Dr Dominika Kwaśna and Dr Ewa Oleszycka are among 50 researchers from all over the world chosen to receive postdoctoral fellowships within the framework of the ERA Fellowship competition. As part of the grant, the two Polish scientists will carry out research at the Jagiellonian University.
MSCA-Postdoctoral Fellowship – ERA Fellowship is a European Research Area project funded as part of the “Widening Participation and Spreading Excellence” action of Horizon Europe programme.
As a result of the MSCA Postdoctoral Fellowships 2021 (HORIZON-MSCA-2021-PF-01) call for proposals, the European Commission has awarded a total of 242 million euros to 1,156 experienced postdoctoral researchers. 50 additional ERA Fellowships have been awarded to distinguished researchers from low research and innovation performing countries in the European Union and associated countries, mostly in Portugal, Czech Republic, Greece, Slovenia, and Poland.
Thanks to the grant, Dr Dominika Kwaśna and Dr Ewa Oleszycka will be provided with excellent conditions at the Jagiellonian University to conduct research with the support of their mentors.
Dr Dominika Kwaśna will carry out the project "Identification and characterization of cellular DeUrmylases" at the JU Małopolska Centre of Biotechnology (with a grant value of 140 thousand euros).
The research will focus on the search for a group of enzymes reversing one of the evolutionally oldest protein modifications, known as urmylation. The latest studies have shown that this process is one of the most important mechanisms protecting cells from oxidative stress. Whereas the molecular basis of the modification has been known, no enzyme reversing the process has been identified so far. In Dr Kwaśny’s project, specific active probes reacting with the targeted group of enzymes will be developed. The captured proteins will be identified by means of mass spectrometry, and further research will concentrate on understanding the mechanism of their functioning and the role they play in cells.
Dr Ewa Oleszycka will work on the project "Deciphering the molecular mechanism of inflammation orchestrated by keratinocytes during Staphylococcus aureus infection in the skin" at the JU Faculty of Biochemistry, Biophysics and Biotechnology. She will receive funding worth almost 160 thousand euros.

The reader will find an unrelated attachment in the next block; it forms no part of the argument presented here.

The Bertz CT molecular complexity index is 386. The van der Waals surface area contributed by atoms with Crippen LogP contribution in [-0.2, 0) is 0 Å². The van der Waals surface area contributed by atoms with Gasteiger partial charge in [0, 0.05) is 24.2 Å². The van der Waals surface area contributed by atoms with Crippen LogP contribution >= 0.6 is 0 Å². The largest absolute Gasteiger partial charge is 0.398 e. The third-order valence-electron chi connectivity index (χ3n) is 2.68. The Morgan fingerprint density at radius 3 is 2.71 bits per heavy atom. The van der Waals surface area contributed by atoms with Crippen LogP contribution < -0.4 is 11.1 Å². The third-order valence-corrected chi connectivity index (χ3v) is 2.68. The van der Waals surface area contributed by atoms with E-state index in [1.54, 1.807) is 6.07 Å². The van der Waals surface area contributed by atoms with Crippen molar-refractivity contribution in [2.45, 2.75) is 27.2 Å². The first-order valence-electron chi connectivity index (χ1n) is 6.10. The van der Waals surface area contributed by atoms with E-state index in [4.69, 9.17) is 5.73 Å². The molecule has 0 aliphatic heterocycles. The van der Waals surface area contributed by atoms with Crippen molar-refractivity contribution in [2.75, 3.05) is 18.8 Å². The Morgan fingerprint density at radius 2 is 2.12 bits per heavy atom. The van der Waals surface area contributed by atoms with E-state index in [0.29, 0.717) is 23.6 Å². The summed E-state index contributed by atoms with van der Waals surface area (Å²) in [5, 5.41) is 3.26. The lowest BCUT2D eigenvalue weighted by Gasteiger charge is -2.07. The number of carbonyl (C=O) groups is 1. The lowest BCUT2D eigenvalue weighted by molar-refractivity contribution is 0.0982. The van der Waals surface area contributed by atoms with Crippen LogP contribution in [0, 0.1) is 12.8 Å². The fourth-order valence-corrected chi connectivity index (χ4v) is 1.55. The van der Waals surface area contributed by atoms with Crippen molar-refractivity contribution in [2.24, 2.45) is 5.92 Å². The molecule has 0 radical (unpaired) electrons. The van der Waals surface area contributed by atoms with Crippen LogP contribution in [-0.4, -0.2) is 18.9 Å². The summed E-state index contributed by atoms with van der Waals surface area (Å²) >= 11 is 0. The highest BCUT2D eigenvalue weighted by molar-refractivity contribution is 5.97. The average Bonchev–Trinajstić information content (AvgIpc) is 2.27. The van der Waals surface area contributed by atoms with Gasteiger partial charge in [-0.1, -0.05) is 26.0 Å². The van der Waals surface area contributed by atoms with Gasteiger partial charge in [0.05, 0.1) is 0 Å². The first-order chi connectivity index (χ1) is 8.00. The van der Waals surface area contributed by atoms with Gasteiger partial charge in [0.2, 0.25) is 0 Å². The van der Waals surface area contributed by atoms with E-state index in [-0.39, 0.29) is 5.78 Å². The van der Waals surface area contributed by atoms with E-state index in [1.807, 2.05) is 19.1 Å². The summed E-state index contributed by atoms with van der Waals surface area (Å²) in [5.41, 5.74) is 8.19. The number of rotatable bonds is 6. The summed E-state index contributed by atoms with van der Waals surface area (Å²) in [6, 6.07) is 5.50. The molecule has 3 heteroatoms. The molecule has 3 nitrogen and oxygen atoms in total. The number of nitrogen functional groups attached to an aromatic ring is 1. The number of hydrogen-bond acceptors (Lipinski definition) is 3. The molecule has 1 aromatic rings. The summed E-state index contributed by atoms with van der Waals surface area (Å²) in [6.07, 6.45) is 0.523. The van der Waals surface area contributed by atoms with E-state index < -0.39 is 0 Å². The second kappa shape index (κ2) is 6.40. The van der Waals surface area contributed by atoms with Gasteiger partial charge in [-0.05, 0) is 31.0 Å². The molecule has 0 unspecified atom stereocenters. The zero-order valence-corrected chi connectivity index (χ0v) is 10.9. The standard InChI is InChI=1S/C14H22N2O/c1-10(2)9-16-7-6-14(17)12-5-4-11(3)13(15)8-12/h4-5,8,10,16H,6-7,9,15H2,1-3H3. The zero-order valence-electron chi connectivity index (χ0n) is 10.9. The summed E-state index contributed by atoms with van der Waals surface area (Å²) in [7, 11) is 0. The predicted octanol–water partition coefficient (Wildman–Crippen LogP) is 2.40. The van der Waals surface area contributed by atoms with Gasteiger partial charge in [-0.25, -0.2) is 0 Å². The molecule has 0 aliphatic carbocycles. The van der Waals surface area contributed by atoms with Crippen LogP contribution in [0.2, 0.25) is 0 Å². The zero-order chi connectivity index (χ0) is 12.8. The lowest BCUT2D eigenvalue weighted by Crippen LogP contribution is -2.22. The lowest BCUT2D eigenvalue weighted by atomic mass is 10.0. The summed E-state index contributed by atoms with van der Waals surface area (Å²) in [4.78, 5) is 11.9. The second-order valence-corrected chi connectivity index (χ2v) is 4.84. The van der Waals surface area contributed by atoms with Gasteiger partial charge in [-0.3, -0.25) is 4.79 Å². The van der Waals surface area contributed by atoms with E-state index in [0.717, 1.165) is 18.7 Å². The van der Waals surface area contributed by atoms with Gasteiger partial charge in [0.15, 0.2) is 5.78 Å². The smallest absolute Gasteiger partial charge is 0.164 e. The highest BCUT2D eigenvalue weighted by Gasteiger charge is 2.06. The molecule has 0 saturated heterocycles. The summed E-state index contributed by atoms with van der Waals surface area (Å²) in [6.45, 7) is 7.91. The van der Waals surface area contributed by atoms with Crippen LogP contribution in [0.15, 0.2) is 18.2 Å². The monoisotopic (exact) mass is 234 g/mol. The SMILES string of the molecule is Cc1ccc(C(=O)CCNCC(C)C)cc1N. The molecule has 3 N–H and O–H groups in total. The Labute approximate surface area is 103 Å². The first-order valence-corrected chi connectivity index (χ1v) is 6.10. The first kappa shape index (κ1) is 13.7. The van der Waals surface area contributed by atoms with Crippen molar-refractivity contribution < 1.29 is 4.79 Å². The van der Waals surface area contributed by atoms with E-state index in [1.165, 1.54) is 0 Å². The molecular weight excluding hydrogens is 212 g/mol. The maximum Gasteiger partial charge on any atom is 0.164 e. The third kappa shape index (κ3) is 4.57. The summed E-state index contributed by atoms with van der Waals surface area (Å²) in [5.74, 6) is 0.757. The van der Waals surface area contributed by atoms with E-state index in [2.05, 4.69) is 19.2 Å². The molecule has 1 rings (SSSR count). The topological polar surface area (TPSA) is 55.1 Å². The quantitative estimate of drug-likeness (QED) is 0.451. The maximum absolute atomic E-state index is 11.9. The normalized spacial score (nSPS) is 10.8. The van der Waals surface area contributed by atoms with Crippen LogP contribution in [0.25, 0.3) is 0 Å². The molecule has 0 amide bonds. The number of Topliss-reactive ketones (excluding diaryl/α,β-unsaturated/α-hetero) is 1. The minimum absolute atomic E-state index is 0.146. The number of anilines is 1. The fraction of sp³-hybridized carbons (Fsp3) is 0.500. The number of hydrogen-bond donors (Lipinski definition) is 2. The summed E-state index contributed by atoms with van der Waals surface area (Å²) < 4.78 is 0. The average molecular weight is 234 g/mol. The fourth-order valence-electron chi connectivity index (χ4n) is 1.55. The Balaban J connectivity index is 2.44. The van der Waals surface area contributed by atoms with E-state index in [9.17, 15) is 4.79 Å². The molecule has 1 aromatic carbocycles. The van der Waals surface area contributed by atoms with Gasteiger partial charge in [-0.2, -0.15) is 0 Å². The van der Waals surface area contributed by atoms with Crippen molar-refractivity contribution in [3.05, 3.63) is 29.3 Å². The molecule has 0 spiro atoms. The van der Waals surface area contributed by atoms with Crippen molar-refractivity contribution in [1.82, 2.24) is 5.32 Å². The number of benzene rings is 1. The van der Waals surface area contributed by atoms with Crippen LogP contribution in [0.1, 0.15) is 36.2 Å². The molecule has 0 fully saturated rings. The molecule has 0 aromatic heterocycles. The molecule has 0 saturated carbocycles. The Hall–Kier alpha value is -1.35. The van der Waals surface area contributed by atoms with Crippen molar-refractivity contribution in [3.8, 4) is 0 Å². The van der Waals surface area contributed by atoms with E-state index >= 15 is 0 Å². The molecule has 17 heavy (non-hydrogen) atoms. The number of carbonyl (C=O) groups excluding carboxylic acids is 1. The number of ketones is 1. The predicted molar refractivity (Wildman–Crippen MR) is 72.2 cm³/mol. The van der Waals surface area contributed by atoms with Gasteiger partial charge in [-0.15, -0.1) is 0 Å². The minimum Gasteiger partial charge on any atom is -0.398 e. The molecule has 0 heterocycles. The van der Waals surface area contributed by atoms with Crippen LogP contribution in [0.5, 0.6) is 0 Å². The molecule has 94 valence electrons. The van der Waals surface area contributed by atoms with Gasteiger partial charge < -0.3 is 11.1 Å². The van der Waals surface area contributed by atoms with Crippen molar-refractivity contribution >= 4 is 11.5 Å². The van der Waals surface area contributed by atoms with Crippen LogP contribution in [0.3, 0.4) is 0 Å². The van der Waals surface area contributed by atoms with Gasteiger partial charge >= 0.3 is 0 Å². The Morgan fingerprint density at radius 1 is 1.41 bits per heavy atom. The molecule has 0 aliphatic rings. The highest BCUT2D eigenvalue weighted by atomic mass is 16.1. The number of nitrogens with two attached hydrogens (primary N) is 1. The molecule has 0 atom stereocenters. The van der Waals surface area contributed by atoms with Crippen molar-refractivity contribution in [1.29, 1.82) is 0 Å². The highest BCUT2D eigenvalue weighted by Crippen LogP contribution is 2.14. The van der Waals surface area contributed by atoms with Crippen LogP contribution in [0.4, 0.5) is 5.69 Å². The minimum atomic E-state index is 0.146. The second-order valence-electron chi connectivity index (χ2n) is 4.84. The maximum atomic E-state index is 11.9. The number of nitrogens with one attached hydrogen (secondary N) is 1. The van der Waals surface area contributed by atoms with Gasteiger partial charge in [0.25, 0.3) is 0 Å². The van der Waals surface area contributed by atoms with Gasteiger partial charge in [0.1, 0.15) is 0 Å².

Staphylococcus aureus is a bacterium commonly found on human skin, which can cause long-term infections in some people. In persons suffering from atopic dermatitis Staphylococcus aureus aggravates the local inflammation and skin problems. In the ERA project, the research team will focus on studying interactions between bacteria, skin cells and immune system cells. The author of the project hopes that this will allow better understanding of how Staphylococcus aureus causes the inflammation and that the results of her study will enable the identification new mechanisms of regulating skin inflammation, which can be used to create new methods on skin infection treatment in the future.
The Marie Skłodowska-Curie actions (MSCA) provide grants for all stages of researchers' careers in order to encourage their mobility. They aim to equip researchers with the skills and international experience necessary for a successful career, both in public and private sector. The MSCA grants help to build the research and innovation potential of Europe by investing in long-term careers of excellent researchers.
These actions provide support for eminent scholars enabling them to carry out unique personalised research projects and, at the same time, develop their skills through advanced training and international, interdisciplinary and intersectoral mobility. The MSCA grants promote academic excellence and set standards of high quality of education and researcher training in accordance with The European Charter for Researchers and the Code of Conduct for the Recruitment of Researchers.